Sarah Case currently works as a nuclear security professional in the U.S. Department of State’s Office of Nuclear Energy, Safety, and Security (NESS). Her portfolio primarily focuses on improving the security of nuclear materials around the world, as well as reducing the use and storage of these materials. She also works on a range of bilateral agreements related to nuclear energy and security. Prior to joining NESS, Dr. Case served as the Nonproliferation Officer in the Office of Chinese and Mongolian Affairs, also at the U.S. Department of State, and as senior program officer with the Nuclear and Radiation Studies Board (NRSB) of the National Academies, where she led policy studies in nuclear security, nonproliferation and the nuclear fuel cycle, and nuclear energy. She received her PhD in physics from the University of Chicago, and her AB in physics from Columbia University.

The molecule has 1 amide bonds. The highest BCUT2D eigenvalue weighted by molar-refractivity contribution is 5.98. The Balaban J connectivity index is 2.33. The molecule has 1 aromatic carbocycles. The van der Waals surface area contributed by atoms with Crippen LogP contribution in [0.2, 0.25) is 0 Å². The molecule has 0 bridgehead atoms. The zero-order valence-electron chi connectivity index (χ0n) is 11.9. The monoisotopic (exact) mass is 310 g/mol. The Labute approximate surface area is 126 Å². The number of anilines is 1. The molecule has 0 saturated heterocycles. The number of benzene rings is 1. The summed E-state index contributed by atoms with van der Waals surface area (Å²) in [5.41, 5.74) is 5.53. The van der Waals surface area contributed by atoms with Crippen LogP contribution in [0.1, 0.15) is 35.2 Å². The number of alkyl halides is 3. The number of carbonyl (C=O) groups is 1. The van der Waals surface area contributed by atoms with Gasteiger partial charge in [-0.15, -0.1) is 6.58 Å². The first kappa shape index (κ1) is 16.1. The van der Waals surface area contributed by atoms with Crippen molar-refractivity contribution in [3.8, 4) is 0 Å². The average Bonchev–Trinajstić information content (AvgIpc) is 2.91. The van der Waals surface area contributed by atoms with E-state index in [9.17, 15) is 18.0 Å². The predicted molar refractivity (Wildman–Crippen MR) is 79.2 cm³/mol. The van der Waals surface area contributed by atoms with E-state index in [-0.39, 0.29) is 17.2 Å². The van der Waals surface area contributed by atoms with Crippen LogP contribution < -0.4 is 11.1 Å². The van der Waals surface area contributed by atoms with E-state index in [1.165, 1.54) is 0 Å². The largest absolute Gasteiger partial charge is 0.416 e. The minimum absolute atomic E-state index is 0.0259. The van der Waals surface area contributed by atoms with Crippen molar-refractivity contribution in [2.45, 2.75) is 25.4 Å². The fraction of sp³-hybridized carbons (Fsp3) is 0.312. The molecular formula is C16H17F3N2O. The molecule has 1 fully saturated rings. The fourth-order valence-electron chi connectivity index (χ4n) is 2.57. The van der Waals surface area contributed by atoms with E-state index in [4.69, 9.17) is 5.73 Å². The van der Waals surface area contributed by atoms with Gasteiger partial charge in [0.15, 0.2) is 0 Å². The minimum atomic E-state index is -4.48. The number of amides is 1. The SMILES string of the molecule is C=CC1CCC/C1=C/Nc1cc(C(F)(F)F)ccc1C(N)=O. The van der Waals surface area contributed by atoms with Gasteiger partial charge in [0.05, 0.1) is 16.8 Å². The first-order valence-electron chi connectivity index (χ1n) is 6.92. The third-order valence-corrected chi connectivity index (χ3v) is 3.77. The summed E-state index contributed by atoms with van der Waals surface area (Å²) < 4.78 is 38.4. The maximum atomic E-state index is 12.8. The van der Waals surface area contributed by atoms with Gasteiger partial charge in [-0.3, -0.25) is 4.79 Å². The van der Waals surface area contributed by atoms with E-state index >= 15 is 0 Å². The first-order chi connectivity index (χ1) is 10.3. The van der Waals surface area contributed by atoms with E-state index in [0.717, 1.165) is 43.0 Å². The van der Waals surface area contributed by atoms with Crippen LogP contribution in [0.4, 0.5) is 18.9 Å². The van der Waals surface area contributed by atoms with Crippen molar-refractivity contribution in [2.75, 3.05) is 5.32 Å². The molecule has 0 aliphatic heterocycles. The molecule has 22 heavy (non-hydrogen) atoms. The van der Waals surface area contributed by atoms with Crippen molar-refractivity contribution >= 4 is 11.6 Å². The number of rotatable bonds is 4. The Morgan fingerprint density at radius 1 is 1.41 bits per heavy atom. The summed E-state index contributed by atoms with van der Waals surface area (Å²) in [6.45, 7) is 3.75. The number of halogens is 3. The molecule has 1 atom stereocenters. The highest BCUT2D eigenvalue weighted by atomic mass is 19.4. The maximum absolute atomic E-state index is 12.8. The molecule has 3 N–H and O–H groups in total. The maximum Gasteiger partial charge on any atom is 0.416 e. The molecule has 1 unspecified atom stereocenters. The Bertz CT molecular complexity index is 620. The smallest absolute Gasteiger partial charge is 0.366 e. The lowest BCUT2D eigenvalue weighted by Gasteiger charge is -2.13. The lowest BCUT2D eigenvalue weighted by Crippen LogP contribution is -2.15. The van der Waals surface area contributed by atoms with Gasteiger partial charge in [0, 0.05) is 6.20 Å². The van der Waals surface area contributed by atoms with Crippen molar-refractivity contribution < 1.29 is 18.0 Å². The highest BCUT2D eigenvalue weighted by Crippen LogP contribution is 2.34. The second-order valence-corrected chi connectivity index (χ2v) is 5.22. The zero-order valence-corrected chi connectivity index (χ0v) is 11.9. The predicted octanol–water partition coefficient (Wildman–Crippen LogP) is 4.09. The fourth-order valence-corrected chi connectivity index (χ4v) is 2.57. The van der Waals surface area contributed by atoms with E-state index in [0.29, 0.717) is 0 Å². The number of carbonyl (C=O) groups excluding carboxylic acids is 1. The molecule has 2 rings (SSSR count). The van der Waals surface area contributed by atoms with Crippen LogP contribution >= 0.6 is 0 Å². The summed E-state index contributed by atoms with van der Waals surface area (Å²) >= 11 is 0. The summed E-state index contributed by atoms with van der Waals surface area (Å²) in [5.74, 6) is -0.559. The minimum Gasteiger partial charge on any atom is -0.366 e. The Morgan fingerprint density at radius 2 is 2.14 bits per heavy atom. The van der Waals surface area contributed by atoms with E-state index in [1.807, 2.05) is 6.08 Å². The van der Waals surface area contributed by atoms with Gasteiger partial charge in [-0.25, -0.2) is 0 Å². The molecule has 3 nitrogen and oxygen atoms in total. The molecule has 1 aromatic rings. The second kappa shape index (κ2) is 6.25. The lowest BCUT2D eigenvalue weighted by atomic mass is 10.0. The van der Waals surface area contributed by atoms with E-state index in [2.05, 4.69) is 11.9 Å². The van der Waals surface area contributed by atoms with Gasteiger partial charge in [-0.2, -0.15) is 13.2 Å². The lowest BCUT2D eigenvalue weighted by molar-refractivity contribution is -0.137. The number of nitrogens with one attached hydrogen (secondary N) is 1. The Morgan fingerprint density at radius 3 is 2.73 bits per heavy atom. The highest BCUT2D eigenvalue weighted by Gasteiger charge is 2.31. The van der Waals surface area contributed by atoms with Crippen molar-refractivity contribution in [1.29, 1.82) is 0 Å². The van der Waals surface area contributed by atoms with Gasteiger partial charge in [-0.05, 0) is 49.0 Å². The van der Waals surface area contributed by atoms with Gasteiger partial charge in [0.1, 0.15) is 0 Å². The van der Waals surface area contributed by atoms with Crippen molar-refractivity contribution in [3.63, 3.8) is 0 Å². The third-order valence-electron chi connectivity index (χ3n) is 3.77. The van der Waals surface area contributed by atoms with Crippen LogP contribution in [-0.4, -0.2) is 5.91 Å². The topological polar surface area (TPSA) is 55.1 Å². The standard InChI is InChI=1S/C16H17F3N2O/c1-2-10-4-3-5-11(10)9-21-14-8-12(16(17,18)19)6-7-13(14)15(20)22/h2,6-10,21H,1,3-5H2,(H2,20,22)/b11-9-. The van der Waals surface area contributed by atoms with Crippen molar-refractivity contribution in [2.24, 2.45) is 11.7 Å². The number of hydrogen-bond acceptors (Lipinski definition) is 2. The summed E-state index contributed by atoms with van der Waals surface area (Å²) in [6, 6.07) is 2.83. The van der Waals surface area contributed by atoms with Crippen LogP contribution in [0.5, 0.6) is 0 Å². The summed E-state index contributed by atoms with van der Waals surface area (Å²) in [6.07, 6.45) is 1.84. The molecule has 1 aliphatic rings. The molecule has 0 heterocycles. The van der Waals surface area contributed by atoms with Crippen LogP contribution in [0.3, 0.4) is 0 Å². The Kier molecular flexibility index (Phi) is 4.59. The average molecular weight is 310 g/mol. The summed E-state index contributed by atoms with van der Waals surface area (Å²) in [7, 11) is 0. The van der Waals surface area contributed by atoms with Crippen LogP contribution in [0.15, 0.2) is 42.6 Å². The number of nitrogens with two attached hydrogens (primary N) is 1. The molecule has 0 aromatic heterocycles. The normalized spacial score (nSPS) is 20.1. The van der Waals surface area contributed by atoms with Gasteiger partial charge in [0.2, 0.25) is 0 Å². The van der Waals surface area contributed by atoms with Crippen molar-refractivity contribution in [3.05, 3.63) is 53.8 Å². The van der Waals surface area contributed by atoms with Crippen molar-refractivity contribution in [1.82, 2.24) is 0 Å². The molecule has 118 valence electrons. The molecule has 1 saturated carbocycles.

Catrina Hamilton-Drager is an associate professor of physics and astronomy at Dickinson College and has been teaching there since 2006. She received her B.A. in Astrophysics from Mount Holyoke College, her M.S. in Astrophysics from Arizona State University, and her PhD in Physics from Wesleyan University. Her research focuses mainly on young stars in the process of forming. She has examined the rotation rates of stars in clusters of different ages to trace the evolution of angular momentum. Professor Hamilton-Drager is probably best known for her pioneering work on the young stellar system known as KH 15D. The KH 15D system is a binary system surrounded by a circumbinary ring. Its light output has been evolving since ~1960 as a result of the gradual precession of the ring in front of the orbit of the binary. The ring acts as a natural coronagraph and provides us with information about the close environment of one of the stars. Her spectral observations show enhanced accretion following periastron passage (generally larger flux values during egress than ingress) as predicted by the models of gas flow from a circumbinary disk through a gap to the binary. She generally teaches Physics for the Life Sciences, Modern Physics, and all levels of astronomy.